Improve Your Marketing Process
Once you’ve determined process improvement is necessary to be competitive, how to improve processes (and which processes to improve) becomes a subject of discussion.
This debate has raged from the early days of process improvement in the manufacturing arena. Most early approaches focused on techniques. The idea being that if you learned the correct technique, you could improve your process. Techniques including TQM, 6-Sigma, Constraint Analysis and Lean Manufacturing (now called Lean Thinking) have all been the “technique” to learn at some point in time.
This technique-driven mindset resulted in the ultimate technique, re-engineering, in the 1990s. Experienced manufacturing companies (and service companies as well) have learned that no single technique is the salvation. The appropriate application of each technique framed within an overarching process improvement management methodology is what actually works. A properly constructed process improvement management methodology uses each of these tools (and several others) at the appropriate points to achieve continuous improvement.
The other key lesson from the re-engineering debacle of the 1990s is that process improvement must be executed from the customer’s viewpoint. An improved process is, by definition, one that serves the customer more effectively and efficiently.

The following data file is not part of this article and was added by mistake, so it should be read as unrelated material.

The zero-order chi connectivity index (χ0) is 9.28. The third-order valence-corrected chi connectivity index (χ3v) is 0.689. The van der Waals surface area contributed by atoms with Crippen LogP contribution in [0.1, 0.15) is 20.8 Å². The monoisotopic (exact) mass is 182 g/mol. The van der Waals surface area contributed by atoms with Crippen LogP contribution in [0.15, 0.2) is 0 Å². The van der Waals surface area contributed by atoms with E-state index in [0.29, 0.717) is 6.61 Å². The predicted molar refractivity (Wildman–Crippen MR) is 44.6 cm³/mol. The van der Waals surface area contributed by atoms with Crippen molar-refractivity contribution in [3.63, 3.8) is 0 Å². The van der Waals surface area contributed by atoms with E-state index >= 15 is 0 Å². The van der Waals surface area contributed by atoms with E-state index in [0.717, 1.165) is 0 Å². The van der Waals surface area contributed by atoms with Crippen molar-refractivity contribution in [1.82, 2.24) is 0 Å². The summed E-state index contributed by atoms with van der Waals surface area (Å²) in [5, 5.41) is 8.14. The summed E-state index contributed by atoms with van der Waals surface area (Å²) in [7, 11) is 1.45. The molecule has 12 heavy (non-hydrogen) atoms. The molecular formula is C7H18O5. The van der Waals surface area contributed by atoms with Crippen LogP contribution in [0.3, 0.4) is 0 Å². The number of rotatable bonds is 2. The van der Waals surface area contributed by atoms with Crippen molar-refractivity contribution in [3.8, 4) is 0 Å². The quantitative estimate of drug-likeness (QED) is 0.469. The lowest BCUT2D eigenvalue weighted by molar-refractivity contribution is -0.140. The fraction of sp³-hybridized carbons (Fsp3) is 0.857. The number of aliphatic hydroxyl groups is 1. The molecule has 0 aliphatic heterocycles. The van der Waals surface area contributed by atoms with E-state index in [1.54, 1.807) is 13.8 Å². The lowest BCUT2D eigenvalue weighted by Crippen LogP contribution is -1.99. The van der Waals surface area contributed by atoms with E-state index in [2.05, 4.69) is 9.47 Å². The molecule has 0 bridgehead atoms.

In our experience working with numerous manufacturing, professional services, and distribution companies, two distinct approaches have been used to deploy process improvement management within companies:
- Where the approach used is based primarily on a tool, a training-based approach is used. That is, the process improvement team members are trained to use the tool (TQM, 6-sigma, lean, etc.), and then are tasked to deploy that tool to improve a process. This method usually requires in-process support from outside experts to assure the tool is being used correctly. This also allows the outside experts to tailor the next round of training to address shortcomings or next steps for the trainees.
- The alternative approach is based on using process-improvement management methodology on identified processes. That is, rather than be trained in the use of a tool, the process improvement team members are trained in process improvement management. This includes learning to use the appropriate tools for process improvement at the correct time. This approach is usually not “classroom training” driven, but rather “on-the-job training” driven. The process improvement teams are coached on a regular basis and work on improving real processes. This requires them to also learn to identify which process improvement tool is most useful in any given situation.
Both of these methods work. However, based on over 20 years of real-world experience applying both approaches in manufacturing, service, and healthcare environments, we have found that for companies whose process maturity level is still focused on reacting to problems or just beginning to identify a systematic approach, learning process improvement management works best to achieve faster and longer-term results. Once an organization is skilled in this tactic, advanced training in certain methods (6-sigma, lean, constraint theory, etc.) becomes the preferred approach to continue refined improvements.
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